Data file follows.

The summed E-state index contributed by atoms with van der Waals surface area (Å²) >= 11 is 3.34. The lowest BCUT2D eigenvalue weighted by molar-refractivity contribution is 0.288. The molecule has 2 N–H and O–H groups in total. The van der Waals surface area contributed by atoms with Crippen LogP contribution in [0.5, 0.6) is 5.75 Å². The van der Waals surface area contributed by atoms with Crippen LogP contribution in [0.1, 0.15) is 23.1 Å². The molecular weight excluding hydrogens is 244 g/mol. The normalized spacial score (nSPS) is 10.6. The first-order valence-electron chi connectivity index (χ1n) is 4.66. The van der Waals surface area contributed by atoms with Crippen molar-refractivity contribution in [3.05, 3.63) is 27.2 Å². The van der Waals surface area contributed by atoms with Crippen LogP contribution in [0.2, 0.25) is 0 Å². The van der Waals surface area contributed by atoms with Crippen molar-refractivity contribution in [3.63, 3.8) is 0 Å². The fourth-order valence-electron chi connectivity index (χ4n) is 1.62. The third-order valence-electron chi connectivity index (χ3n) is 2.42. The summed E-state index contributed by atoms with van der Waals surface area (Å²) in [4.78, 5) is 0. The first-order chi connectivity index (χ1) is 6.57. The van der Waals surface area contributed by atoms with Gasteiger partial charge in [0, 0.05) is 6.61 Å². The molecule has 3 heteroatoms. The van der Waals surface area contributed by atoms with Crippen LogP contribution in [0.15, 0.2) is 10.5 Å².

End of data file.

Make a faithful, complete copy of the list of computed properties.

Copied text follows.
The summed E-state index contributed by atoms with van der Waals surface area (Å²) >= 11 is 3.34. The lowest BCUT2D eigenvalue weighted by molar-refractivity contribution is 0.288. The molecule has 2 N–H and O–H groups in total. The van der Waals surface area contributed by atoms with Crippen LogP contribution in [0.5, 0.6) is 5.75 Å². The van der Waals surface area contributed by atoms with Crippen LogP contribution in [0.1, 0.15) is 23.1 Å². The molecular weight excluding hydrogens is 244 g/mol. The normalized spacial score (nSPS) is 10.6. The first-order valence-electron chi connectivity index (χ1n) is 4.66. The van der Waals surface area contributed by atoms with Crippen molar-refractivity contribution in [3.05, 3.63) is 27.2 Å². The van der Waals surface area contributed by atoms with Crippen LogP contribution in [0.2, 0.25) is 0 Å². The van der Waals surface area contributed by atoms with Crippen molar-refractivity contribution in [3.63, 3.8) is 0 Å². The fourth-order valence-electron chi connectivity index (χ4n) is 1.62. The third-order valence-electron chi connectivity index (χ3n) is 2.42. The summed E-state index contributed by atoms with van der Waals surface area (Å²) in [4.78, 5) is 0. The first-order chi connectivity index (χ1) is 6.57. The van der Waals surface area contributed by atoms with Gasteiger partial charge in [0, 0.05) is 6.61 Å². The molecule has 3 heteroatoms. The van der Waals surface area contributed by atoms with Crippen LogP contribution in [0.15, 0.2) is 10.5 Å².